Before getting started though, it’s important to note that this return to communism is not a call for Leninism, Stalinist totalitarianism, or for any of the other “real” communist systems of the 20th century. Nor is it a return to utopian projects. Rather this is a call for an idea, or a mode of both thinking and acting that totally breaks free of the capitalist spectacle. The thinkers usually associated with this return often vary quite a bit in their visions of this “communism to come,” but Costas Douzinas and Slavoj Zizek have identified four points of commonality that they all share:
- Recent politics has attempted to ban and foreclose conflict. The idea of communism confronts widespread de-politicization by introducing new political subjectivities and returning to a popular voluntarism.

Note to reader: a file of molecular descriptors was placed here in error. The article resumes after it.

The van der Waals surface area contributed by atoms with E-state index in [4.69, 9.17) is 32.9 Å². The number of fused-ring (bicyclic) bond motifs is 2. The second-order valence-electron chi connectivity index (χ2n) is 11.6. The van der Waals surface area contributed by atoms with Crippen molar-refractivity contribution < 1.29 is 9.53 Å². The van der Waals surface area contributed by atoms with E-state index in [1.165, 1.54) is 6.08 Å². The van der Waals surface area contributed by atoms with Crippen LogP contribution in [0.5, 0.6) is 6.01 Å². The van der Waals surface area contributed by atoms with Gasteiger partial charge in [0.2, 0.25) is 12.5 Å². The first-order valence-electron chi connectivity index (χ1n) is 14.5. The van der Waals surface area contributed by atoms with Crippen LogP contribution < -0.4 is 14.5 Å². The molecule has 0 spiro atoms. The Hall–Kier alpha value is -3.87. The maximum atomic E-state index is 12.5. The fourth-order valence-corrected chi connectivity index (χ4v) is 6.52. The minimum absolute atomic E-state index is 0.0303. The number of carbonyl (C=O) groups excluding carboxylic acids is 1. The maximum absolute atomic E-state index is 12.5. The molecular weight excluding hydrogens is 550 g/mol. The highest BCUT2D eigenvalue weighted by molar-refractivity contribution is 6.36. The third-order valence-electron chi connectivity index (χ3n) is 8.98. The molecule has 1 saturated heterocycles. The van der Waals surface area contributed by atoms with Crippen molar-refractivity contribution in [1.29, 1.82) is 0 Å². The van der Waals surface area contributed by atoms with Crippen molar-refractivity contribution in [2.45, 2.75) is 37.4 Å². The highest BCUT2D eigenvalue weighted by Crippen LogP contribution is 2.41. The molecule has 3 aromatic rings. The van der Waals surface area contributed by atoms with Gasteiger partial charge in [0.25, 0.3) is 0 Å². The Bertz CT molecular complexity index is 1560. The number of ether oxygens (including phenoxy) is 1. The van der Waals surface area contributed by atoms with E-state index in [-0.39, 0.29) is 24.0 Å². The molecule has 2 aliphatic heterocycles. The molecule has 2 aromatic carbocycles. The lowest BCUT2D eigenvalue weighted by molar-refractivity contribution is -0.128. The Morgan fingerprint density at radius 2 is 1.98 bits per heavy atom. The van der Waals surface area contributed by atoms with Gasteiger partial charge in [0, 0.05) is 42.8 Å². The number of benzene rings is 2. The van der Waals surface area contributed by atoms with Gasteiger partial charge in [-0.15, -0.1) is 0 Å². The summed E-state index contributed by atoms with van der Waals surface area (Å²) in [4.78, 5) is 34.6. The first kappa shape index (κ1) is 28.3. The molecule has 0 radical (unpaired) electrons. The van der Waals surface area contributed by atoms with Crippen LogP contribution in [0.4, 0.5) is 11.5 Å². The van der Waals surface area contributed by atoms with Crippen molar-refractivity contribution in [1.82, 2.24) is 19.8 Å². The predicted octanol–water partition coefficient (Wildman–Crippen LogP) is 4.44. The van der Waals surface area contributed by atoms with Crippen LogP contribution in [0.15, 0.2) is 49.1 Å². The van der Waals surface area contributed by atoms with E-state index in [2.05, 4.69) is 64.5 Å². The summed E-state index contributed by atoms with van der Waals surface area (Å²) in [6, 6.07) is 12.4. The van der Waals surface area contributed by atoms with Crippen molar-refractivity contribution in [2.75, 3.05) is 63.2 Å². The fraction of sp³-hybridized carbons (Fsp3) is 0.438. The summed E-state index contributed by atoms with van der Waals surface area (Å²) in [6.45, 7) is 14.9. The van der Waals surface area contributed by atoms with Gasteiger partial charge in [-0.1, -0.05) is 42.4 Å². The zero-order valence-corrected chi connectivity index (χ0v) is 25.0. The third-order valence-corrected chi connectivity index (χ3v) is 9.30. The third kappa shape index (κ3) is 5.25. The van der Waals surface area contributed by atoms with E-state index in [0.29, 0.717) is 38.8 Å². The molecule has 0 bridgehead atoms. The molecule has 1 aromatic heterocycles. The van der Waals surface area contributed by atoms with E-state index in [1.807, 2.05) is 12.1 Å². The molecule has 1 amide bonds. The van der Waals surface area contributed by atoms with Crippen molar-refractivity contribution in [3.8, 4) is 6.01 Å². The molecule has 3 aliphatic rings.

- ‘Communism’ is the idea of a radical philosophy and politics. As the precondition of radical action, communism must be thought today taking its resistance from statism and economics and becoming informed by the political experiences of the twenty-first century.
- Neo-liberal capitalist exploitation and domination takes the form of new enclosures of the commons (language, communication, intellectual property, genetic material, natural resources and forms of governance). Communism, by returning to the concept of the ‘common’, confronts capitalist privatizations with a view to building a new commonwealth.
- Communism aims to bring about freedom and equality. Freedom cannot flourish without equality and equality does not exist without freedom. (2010, ix-x)